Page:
Walker Glacier terminates adjacent to the Alsek River, a popular rafting river route. Many rafting trips visit Walker Glacier since it is close to river, has a low slope and few crevasses.
Google Earth Image
In 1984 the glacier ended as a piedmont lobe separated from the river by meters. Today the terminus has retreated into a lake basin at the terminus. Here we examine Landsat imagery from 1984, 2011 and 2013 to identify retreat and lake development. In 1984 there is no lake at the terminus, red dots indicate glacier margin. The terminus particularly on the northwest side is debris covered. The yellow and red arrows indicate locations where the terminus is in 2013 and where new lakes have developed. The pink arrow indicates the end of a tributary that has fed the Walker Glacier. By 2004 the Google Earth imagery indicates a lake that is 400 m wide and 1500 m long. By 2011 the lake on the north side of the terminus is well developed, yellow arrow, but on the west side of the terminus no lake exists, red arrow. By 2013 the new lake is 750 m wide and 1800 m long. The glacier has retreated 800 m since 1984 on the north side, yellow arrow. A narrow lake has now developed on the west side. The combination of lakes indicates that the entire terminus lobe in the lake basin will soon be lost. The terminus remains quite debris covered, has a gentle slope and is relatively uncrevassed; hence, it is stagnant and will collapse-melt away. The last image is from Colorado River & Trail Expeditions , that shows low glacier slope looking north across new lake. This is similar to the collapse of glacier termini in proglacial lakes such as nearby East Novatak Glacier, Grand Plateau Glacier and Yakutat Glacier.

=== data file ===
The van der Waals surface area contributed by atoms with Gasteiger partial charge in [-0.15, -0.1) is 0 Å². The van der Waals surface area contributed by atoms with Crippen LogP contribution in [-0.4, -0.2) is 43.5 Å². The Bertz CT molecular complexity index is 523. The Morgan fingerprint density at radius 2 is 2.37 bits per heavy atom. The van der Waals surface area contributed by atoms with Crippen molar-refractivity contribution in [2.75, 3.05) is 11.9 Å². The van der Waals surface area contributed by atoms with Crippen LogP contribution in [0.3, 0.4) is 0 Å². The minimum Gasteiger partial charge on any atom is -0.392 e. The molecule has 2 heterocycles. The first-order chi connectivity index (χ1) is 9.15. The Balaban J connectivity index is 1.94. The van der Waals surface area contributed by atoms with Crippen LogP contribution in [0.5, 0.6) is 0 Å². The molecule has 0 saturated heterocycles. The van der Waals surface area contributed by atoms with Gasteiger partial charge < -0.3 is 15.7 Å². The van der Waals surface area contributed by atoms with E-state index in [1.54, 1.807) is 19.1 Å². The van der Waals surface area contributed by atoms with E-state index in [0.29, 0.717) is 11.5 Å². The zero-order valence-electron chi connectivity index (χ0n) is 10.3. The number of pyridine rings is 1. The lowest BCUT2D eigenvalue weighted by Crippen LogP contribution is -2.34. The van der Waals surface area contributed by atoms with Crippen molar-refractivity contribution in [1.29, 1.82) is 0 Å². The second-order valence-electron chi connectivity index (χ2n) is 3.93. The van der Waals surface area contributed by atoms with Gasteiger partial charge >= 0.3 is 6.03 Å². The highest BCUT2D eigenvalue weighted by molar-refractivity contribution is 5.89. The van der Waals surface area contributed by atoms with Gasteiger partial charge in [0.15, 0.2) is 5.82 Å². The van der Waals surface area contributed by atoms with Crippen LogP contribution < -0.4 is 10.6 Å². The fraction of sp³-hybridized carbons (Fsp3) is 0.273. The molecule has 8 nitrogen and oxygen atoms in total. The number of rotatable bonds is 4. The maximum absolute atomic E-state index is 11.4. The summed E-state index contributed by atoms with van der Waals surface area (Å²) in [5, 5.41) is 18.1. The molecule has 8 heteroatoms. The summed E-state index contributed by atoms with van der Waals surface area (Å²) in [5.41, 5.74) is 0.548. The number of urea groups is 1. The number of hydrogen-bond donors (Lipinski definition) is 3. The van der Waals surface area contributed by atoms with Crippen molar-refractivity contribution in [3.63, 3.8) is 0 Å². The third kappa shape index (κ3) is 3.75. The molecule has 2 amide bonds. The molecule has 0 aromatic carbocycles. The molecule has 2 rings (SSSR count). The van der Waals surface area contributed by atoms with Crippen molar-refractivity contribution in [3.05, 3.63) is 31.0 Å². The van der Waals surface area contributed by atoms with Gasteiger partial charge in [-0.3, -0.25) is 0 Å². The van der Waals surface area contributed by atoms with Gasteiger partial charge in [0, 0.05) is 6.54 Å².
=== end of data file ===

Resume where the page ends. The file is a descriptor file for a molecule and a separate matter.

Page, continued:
1984 Landsat image